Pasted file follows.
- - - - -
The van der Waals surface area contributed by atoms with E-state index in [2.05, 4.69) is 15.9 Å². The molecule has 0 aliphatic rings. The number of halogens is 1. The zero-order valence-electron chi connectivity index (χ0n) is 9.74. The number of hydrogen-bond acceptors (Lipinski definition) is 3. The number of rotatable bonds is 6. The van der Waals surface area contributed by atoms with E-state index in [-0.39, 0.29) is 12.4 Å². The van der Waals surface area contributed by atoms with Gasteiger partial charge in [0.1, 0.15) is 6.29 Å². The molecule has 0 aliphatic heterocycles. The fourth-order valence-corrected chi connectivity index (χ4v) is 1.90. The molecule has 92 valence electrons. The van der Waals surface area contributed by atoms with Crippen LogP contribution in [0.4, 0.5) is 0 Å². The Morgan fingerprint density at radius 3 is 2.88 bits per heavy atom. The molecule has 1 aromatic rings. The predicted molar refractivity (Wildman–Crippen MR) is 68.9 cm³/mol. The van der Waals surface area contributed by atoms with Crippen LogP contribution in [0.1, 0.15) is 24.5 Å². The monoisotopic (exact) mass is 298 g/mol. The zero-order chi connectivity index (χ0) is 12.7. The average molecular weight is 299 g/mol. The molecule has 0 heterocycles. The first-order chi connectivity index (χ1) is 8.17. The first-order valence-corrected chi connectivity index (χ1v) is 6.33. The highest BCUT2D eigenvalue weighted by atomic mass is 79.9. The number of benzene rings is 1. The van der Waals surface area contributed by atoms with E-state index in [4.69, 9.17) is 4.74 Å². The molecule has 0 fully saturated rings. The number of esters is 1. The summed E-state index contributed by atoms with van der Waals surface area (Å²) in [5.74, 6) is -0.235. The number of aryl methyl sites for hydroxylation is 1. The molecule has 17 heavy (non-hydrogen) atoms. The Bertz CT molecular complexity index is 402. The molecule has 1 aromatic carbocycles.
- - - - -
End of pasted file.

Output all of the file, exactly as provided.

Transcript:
The van der Waals surface area contributed by atoms with E-state index in [2.05, 4.69) is 15.9 Å². The molecule has 0 aliphatic rings. The number of halogens is 1. The zero-order valence-electron chi connectivity index (χ0n) is 9.74. The number of hydrogen-bond acceptors (Lipinski definition) is 3. The number of rotatable bonds is 6. The van der Waals surface area contributed by atoms with E-state index in [-0.39, 0.29) is 12.4 Å². The van der Waals surface area contributed by atoms with Gasteiger partial charge in [0.1, 0.15) is 6.29 Å². The molecule has 0 aliphatic heterocycles. The fourth-order valence-corrected chi connectivity index (χ4v) is 1.90. The molecule has 92 valence electrons. The van der Waals surface area contributed by atoms with Crippen LogP contribution in [0.4, 0.5) is 0 Å². The Morgan fingerprint density at radius 3 is 2.88 bits per heavy atom. The molecule has 1 aromatic rings. The predicted molar refractivity (Wildman–Crippen MR) is 68.9 cm³/mol. The van der Waals surface area contributed by atoms with Crippen LogP contribution in [0.1, 0.15) is 24.5 Å². The monoisotopic (exact) mass is 298 g/mol. The zero-order chi connectivity index (χ0) is 12.7. The average molecular weight is 299 g/mol. The molecule has 0 heterocycles. The first-order chi connectivity index (χ1) is 8.17. The first-order valence-corrected chi connectivity index (χ1v) is 6.33. The highest BCUT2D eigenvalue weighted by atomic mass is 79.9. The number of benzene rings is 1. The van der Waals surface area contributed by atoms with E-state index in [4.69, 9.17) is 4.74 Å². The molecule has 0 fully saturated rings. The number of esters is 1. The summed E-state index contributed by atoms with van der Waals surface area (Å²) in [5.74, 6) is -0.235. The number of aryl methyl sites for hydroxylation is 1. The molecule has 17 heavy (non-hydrogen) atoms. The Bertz CT molecular complexity index is 402. The molecule has 1 aromatic carbocycles.